- Consumer discretionary sector has been on a torrid pace since start of current bull market
- More affluent consumers are showing strong sentiment while lower- and middle-income consumers are taking a more middle viewpoint
- Thesis is Federal Reserve will not raise interest rates until it is entirely confident the U.S. economy can withstand higher borrowing costs
The consumer discretionary sector, the fourth-largest sector weight in the S&P 500, has been on a torrid pace since the start of the current bull market. Fortunately, there are plenty of exchange traded funds with which to play that theme.
Consumers remain confident and optimistic. Some analysts believe that more affluent consumers are showing very strong sentiment while lower- and middle-income consumers are taking a more middle viewpoint.
The Vanguard Consumer Discretionary (NYSEArca: VCR) is one of the most familiar names among consumer discretionary ETFs. It is also the least expensive with an annual expense ratio of just 0.1%, or $10 per $10,000 invested. Big-name holdings in VCR include Amazon (NASDAQ: AMZN), McDonald’s (NYSE: MCD), Target (NYSE: TGT) and Time Warner (NYSE: TWX).
S&P Capital IQ currently holds a market Overweight rating on the consumer discretionary sector. It might seem counter-intuitive, but consumer discretionary stocks and the corresponding exchange traded funds might respond more positively to higher interest rates than some investors are giving the group credit for. VCR includes a more diversified take on the sector with 385 component holdings.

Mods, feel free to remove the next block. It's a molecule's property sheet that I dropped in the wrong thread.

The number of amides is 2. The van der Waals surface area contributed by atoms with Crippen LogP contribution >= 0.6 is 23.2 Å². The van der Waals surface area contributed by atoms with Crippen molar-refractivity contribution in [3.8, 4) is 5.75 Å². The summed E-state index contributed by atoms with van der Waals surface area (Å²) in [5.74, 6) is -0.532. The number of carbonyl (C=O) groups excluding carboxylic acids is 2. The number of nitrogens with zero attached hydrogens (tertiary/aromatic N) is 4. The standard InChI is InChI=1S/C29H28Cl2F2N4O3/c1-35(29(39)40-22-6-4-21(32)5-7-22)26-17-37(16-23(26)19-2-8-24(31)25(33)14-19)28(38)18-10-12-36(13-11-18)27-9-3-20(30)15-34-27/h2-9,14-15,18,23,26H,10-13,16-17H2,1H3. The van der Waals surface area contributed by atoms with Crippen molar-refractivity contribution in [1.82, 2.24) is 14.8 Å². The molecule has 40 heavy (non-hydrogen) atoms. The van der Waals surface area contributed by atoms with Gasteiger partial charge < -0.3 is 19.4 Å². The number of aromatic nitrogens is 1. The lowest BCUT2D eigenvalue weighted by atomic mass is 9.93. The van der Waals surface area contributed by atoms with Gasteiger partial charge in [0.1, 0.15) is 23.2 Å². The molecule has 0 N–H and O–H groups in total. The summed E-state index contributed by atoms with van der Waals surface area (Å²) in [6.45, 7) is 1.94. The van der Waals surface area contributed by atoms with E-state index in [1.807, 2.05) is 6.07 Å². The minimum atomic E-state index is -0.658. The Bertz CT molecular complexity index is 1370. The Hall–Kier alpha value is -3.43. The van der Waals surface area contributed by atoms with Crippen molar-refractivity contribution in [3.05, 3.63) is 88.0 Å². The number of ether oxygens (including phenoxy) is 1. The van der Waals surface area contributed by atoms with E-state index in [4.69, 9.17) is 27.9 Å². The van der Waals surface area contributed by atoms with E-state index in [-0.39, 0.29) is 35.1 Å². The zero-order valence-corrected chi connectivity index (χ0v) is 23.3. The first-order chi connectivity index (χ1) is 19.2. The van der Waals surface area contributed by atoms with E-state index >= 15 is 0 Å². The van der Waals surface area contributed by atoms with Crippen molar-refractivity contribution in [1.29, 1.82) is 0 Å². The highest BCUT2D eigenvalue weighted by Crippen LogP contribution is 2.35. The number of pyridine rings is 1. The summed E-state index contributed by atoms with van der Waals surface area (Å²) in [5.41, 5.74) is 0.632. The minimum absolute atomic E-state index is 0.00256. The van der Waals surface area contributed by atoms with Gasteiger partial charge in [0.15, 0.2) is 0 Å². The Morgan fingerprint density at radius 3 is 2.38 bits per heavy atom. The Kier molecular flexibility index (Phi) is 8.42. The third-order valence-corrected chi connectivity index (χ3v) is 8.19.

The thesis is the Federal Reserve will not raise interest rates until it is entirely confident the U.S. economy can withstand higher borrowing costs. Said another way, the Fed boosting rates could be seen as a sign the U.S. economy is in good shape and that could spark gains for ETFs such as VCR.
With the U.S. dollar strengthening, currency risk is also a concern for many investors. However, foreign currencies and global consumer spending do not have a major effect on U.S. consumer discretionary sector, according to Morningstar. [Discretionary ETFs for a Growing Economy]